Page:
Also in previous races there has been a Juniors race that started at the same time as my race, but finished earlier. And indeed, most of the riders around me seemed to think that it was the Juniors that the bell was directed at. Someone even encouraged one of the junior riders (who were riding in the group with us) to sprint off the front for the end of the race! So I eased off and gradually fell towards the back of the peloton again.

After we crossed the line at the end of the lap, I noticed one or two guys sitting up and looking like they'd just sprinted. The majority of the field just kept riding until the end of the next lap, when frantic race officials signalled to us to stop because the race was already over. There wasn't a Juniors race this week.

So a little bizarre, and I never got to see just how much I've improved since last time out. I also didn't even feel I'd had a decent workout, since the race was relatively easy with no sprint at the end. So I did a post-race circuit over the bridge, taking another 6 seconds off my Strava PR on the climb in the process. The Talmadge Memorial Bridge Climb has now become one of my main segment targets for this season: I'm currently in 19th place (out of 900), but I think I can get up to 6th or so before the year is out, although the top 5 are very fast and probably beyond me.

All-new finish line They even moved the start/finish line

But all-in-all, I'm not that bothered by the anticlimactic ending to the race, because my main focus is on the Savannah Century, now just 8 weeks away. According to my new training software, if I maintain an aggressive training schedule between now and then, I should be able to reach an FTP of 300 W by then.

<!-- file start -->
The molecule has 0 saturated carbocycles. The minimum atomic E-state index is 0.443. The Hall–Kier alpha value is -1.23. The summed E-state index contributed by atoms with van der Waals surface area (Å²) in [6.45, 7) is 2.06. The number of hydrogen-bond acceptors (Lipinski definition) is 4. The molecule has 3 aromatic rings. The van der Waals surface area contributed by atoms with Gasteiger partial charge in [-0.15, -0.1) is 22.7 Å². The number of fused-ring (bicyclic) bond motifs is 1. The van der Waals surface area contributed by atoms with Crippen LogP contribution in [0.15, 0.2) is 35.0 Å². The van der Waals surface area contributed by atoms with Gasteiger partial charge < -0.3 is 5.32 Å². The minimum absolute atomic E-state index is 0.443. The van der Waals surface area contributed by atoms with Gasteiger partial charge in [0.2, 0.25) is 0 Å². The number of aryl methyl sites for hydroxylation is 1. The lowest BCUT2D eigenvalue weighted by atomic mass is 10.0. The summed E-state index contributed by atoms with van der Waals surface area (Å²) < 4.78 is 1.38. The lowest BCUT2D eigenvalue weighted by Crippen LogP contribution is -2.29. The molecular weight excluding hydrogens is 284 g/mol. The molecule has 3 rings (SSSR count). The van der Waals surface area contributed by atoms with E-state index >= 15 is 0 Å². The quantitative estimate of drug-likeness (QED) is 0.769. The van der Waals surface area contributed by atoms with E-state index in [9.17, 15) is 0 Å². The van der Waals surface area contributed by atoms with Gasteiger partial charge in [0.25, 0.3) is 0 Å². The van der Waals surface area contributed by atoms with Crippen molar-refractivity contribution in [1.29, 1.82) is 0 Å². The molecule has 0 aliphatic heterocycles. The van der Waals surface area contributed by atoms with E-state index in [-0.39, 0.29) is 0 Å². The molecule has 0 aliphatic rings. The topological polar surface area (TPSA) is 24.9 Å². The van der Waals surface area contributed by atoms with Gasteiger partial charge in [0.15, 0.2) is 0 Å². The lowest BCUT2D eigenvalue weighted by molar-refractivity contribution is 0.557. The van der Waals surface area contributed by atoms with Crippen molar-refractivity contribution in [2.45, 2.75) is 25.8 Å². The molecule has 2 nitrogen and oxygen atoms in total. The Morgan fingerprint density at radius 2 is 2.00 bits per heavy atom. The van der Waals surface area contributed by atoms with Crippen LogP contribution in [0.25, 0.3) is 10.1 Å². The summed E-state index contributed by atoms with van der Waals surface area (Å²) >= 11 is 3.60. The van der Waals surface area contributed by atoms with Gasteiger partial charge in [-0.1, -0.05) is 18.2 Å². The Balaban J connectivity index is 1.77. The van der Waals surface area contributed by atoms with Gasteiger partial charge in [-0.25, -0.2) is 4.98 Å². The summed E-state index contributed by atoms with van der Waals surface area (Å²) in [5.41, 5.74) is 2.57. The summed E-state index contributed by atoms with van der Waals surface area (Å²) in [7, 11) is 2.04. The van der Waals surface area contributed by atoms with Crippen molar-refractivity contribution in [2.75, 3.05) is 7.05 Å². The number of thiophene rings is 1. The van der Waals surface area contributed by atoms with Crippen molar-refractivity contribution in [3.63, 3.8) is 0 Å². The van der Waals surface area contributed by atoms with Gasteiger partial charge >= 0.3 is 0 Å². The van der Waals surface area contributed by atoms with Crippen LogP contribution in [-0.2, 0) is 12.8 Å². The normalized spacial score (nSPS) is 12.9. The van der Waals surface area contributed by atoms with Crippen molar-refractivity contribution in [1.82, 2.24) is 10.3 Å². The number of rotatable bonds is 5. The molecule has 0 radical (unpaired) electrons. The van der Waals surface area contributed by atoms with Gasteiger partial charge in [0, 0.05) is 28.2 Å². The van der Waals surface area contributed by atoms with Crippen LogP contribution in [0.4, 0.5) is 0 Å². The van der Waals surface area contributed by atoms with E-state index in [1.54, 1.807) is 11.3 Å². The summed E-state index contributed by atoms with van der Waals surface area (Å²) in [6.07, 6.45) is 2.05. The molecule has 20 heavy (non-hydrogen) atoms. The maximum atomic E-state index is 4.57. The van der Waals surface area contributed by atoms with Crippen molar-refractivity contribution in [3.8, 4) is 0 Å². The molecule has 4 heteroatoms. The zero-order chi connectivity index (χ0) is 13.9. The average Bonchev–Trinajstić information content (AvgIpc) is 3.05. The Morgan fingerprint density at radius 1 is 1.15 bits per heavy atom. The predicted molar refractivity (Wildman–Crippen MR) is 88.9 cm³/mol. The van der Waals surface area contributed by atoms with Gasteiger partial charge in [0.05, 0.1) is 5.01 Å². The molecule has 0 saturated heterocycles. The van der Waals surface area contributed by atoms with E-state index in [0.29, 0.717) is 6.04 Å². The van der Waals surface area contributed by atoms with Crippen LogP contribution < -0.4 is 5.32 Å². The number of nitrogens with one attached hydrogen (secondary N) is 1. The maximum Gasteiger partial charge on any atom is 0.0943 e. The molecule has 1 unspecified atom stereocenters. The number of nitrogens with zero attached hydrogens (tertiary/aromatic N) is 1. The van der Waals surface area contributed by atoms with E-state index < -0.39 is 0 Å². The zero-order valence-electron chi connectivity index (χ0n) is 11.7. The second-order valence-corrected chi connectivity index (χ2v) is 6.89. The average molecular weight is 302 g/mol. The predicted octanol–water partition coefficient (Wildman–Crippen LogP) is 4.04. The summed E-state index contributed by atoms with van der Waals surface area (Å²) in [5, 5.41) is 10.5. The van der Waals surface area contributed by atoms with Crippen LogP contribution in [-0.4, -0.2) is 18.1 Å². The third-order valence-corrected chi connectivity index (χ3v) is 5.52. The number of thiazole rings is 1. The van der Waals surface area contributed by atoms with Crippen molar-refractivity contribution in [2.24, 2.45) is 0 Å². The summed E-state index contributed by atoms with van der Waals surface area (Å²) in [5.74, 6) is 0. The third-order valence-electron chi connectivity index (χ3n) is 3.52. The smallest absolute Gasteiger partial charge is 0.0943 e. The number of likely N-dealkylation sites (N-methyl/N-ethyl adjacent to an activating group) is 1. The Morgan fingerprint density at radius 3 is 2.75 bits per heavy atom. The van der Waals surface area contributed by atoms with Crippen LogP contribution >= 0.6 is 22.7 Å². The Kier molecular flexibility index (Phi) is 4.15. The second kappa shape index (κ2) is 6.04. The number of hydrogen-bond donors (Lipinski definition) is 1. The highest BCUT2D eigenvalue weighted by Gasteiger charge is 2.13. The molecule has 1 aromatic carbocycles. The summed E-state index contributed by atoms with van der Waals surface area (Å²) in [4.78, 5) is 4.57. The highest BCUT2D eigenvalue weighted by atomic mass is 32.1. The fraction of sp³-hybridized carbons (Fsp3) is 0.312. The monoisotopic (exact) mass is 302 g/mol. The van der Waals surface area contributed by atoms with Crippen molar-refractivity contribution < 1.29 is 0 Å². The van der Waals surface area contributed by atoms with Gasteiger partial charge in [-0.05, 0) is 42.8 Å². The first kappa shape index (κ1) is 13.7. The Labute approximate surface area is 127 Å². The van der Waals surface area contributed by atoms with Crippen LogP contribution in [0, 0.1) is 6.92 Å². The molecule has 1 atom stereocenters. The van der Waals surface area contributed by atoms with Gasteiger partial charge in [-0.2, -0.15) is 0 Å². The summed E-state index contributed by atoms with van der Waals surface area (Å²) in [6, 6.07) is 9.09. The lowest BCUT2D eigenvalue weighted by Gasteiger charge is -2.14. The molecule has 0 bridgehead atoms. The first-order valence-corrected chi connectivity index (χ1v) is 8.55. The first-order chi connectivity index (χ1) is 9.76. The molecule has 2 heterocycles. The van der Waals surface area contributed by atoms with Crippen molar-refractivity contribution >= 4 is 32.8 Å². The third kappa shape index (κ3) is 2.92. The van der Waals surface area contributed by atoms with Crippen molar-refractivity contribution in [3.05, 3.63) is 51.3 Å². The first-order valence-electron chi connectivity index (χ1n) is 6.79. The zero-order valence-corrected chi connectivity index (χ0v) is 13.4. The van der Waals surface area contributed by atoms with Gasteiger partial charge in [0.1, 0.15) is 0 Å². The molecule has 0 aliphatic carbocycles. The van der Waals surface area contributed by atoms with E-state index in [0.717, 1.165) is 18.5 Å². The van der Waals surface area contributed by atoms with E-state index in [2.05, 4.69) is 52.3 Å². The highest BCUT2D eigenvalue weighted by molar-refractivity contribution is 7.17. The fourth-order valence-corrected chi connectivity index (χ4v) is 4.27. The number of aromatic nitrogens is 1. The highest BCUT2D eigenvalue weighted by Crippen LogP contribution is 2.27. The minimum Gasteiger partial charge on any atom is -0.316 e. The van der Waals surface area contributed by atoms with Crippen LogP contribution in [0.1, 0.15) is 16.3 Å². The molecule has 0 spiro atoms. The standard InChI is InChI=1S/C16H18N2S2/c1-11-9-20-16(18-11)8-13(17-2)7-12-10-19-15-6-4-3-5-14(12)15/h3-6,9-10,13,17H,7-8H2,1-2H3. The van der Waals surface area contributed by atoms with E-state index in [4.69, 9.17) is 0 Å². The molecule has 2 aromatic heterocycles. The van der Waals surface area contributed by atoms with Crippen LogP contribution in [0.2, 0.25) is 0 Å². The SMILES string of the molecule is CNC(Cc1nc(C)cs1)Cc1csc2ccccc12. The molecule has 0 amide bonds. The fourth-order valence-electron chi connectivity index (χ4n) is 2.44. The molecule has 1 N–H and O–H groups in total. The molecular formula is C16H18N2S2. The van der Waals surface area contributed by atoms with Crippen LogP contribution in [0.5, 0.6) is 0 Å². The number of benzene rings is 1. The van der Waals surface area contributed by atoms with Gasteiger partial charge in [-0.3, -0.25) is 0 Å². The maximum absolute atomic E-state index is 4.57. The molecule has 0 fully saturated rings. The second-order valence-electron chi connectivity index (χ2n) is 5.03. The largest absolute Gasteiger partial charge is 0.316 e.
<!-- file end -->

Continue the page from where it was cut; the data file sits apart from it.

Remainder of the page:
Judging by last year, the pace of the front group is right on 25 mph, which if I hit my target should make the ride not too difficult at all; even when I'm pulling on the front I should be right at threshold, and further back in the group I'd probably be below aerobic threshold. It's just a question of training right and building up even more stamina between now and then.

Expect plenty more centuries from now on.

No lower-body weightlifting again this week; although I haven't been moaning about my leg injury very much recently, I still have numbness along my right tibia, and often following a hard ride can feel a little swelling just above my knee, which I think is from my vastus medialis or possibly the quadriceps tendon. There is also a 'trigger point', where it sometimes feels like my knee is going to give way.

I now think this traces back to weightlifting. I've been doing these for some time, and I think my technique may have put too much strain on the supporting leg. So I'm avoiding weightlifting for now, and should probably get it checked out by a professional.

In the meantime, I'm off to the mountains of North Carolina in a couple of weeks, for the Boone Gran Fondo plus an extra day or two of hilly riding. It'll be nice to get away for a while, and great training to ride up some climbs.

Designation: In-Season: Event Week Time: 10 hours | Distance: 280 km Low:Medium:High Intensity: 81:9:10 FTP: 281 W | Peak Power: 1053 W | High-Intensity Energy: 19.3 kJ [Xert metrics] Weight Training: 0 x Lower Body, 1 x Upper Body | Walking: 5 km

As ever, if you want more detail follow me on Strava, and see my full training plan soon, once I've finished rebuilding it.

#cycling #training